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Gardening is an exercise in optimism. Let’s begin.

I find that my mid to late summer garden is always a mess. I know I’m not alone, and it doesn’t stop me from showing it off, though my pride may be misplaced. As a busy human (I can’t even just say as a busy Mom cause I know EVERYONE is busy) I find small victories and joy every time I harvest a handful of greens, or string beans or berries from the yard…. but those tend to be bright spots in a sometimes overwhelming landscape.

But the beginning of a garden… preparing it for the next season of planting, getting the seeds or starts in the ground and coaxing them to catch… that bestows a magical feeling of promise and possibility. It’s silly really – I’m not walking into the house afterward with anything tangible except a layer of sweat and maybe some sunburn. Why should being exhausted make me so happy? In part, it may be because of how neat and trim things look in the beginning – but mostly I think it’s because I’m dreaming of the future and of what this work will foster. From rubbish and dirt and seeds we get a harvest! Delicious and fresh and, if purchased at the store, potentially very expensive! I love to participate in the miracle in the making. I am the steward and the witness and without feeling pressured I am humbled and driven to do it. Sometimes as I’m working I am surprised at myself. How did this happen? This is not something I was raised into – I had never cared for an edible plant until 2009 when I dug my first bed. Not everyone who plants a patch of tomatoes feels the need to expand and to grow as I have. For me, this work is much more than a hobby. I feel connected to it – the process, the property and the progress.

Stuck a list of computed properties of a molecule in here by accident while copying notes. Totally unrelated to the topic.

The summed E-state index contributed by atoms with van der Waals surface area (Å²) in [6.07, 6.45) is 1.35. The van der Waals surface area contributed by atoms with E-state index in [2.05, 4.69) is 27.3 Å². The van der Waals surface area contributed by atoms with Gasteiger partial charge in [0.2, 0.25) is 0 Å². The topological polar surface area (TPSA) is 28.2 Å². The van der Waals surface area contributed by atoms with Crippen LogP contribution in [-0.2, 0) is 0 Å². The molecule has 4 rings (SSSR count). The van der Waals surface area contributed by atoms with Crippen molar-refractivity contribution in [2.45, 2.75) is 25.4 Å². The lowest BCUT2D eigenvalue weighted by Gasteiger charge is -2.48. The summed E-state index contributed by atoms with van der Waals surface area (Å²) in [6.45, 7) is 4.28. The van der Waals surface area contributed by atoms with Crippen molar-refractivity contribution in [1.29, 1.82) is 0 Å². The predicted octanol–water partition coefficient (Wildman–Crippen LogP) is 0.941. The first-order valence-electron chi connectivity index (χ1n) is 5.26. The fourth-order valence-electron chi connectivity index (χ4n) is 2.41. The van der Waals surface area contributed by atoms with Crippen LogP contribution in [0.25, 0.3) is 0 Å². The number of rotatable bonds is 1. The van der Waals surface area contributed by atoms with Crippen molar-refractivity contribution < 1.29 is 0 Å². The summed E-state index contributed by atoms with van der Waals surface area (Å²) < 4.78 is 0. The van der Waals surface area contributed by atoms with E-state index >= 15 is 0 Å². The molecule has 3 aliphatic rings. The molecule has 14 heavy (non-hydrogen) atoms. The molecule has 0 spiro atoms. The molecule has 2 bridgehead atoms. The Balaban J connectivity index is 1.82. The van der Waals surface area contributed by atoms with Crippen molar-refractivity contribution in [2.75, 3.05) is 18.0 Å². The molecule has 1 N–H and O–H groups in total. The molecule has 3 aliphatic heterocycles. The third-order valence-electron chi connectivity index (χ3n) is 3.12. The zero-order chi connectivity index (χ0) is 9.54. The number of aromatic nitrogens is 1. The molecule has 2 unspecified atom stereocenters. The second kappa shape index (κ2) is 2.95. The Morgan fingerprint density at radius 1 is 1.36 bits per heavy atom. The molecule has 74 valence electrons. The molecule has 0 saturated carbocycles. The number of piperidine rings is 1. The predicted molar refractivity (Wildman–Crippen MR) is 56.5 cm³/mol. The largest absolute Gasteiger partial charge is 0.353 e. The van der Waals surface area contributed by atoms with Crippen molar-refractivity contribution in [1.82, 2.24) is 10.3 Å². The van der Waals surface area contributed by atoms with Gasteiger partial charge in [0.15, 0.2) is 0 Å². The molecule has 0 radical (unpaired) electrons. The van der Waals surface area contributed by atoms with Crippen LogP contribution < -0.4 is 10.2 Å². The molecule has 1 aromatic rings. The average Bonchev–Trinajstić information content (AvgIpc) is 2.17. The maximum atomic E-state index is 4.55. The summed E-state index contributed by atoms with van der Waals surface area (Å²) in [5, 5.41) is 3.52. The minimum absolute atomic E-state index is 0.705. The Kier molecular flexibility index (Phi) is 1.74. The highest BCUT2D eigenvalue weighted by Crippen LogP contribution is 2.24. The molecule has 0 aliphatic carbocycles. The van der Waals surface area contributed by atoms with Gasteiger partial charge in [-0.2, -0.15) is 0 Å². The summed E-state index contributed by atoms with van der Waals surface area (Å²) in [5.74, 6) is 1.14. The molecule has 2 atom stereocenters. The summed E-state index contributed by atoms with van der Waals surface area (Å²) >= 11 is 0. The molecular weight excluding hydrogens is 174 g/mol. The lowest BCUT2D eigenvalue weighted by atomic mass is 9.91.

However it happened, this is where we are now. I just heard that the elementary school is starting a garden. Hallelujah! That’s what I’m talking about. Put me in coach – I’ll try to ease in and not be the crazy garden lady right off the bat. I’ll save my waxing philosophically for my garden blog and the interwebs.